May 14, 2008
Session on Myths and Facts to Kick Off Immigration Conference, to be Held at Knight Law Center May 22-23
A conference on immigration in Oregon will begin with a community forum focusing on “Myths and Facts about Immigration: Gender, Youth and Family Perspectives” at 7 p.m. Thursday, May 22.
The issues covered during the opening session and those that follow on Friday, May 23, will cover the Latino immigrant experience in the state, where 10 percent of the population is Latin American, with most immigrants arriving, primarily from Mexico, in the last two decades.
“We want to highlight the talents and contributions of Latino immigrant youth and families, such as trilingual young people who speak an indigenous language of Mexico, such as Mixtec, as well as Spanish and English,” said Lynn Stephen director of the Gender, Family, and Immigration Project of the UO’s Center for the Study of Women in Society (CSWS). “We also will discuss the high success rate of first- and second-generation Latino immigrant youth, and the kinds of successful alliance building Latinos are doing with other groups of people in cities such as Woodburn as a way of combating inaccurate stereotypes about Latino immigrants.”
Stephen, an organizer of the CSWS-sponsored event, wrote “Transborder Lives: Indigenous Oaxacans in Mexico, California, and Oregon,” a book published last year.
Latinos account for 16.8 percent of Oregon students enrolled in public schools in the current school year. At the current growth rate, the Oregon Department of Education projects that 28 percent of student enrollment in the state will be Latino by 2020.
The Conference on Gender, Families and Latino Immigration in Oregon will be held in the Knight Law Center, 1515 Agate St. Information about public parking is available on the Web, by email or by phone (541-346-5015). Both days of the event are free and open to the public. More than 30 community leaders and advocates for immigrants’ rights will participate in the conference.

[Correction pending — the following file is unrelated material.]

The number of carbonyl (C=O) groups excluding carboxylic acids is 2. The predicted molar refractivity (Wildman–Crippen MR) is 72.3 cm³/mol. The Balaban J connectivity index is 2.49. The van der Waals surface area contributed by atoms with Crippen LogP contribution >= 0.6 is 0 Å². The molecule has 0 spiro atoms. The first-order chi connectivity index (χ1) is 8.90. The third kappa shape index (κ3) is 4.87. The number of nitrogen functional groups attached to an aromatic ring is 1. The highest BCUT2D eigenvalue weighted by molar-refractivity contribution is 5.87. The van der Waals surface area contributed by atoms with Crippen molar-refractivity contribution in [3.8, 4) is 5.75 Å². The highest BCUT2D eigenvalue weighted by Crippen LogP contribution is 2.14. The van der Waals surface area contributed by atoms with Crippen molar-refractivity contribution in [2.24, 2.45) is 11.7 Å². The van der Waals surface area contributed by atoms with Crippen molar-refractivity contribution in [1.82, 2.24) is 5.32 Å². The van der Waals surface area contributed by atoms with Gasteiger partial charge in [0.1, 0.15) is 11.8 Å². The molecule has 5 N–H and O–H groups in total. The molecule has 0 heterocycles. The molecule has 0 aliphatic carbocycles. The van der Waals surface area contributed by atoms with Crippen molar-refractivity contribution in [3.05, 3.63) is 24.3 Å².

The conference-opening forum, which will set the tone for two days, will be led by four speakers: Santiago Ventura of the Oregon Law Center in Woodburn; Patricia Cortez of Juventud FACETA, an immigrant youth group in Eugene; Odilia Romero of the Frente Indígena de Organizaciones Binacionales (Indigenous Front of Binational Organizations) with offices in Oaxaca, Juxtlahuaca, and Tijuana, Mexico, as well as in Los Angeles and Fresno, Calif.; and Edward Olivos, a UO professor of teacher education who specializes in bilingual education and bicultural parent involvement. Olivos also is the author of the book “The Power of Parents: A Critical Perspective of Bicultural Parent Involvement in Public Schools” published in 2006.
The keynote presentation at 5 p.m., Friday, May 23, will feature a discussion on “Lessons on Gender and Family Issues Among Immigrant Populations in Oregon and California” by Patricia Zavella, professor and chair of Latin American and Latino Studies at the University of California, Santa Cruz, and Guadalupe Quinn of the Lane County office of CAUSA, a statewide grassroots immigrant rights coalition based in Salem, Ore.
Friday’s sessions — beginning at 9 a.m. — will cover the following topics: Building Alliances for Immigration Rights; Youth and Education; Challenges for Immigrant Men and Women; Labor (exploring wages and working conditions of Latino immigrants); Indigenous Immigrant Women’s Organizing and Leadership; Negotiating Family Dynamics; Lesbian, Gay, Bisexual, Transgender, and Queer Issues in Immigrant Communities; and Services for Immigrant Families. The conference will close with a reception and cultural event, which begins at 6:30 p.m.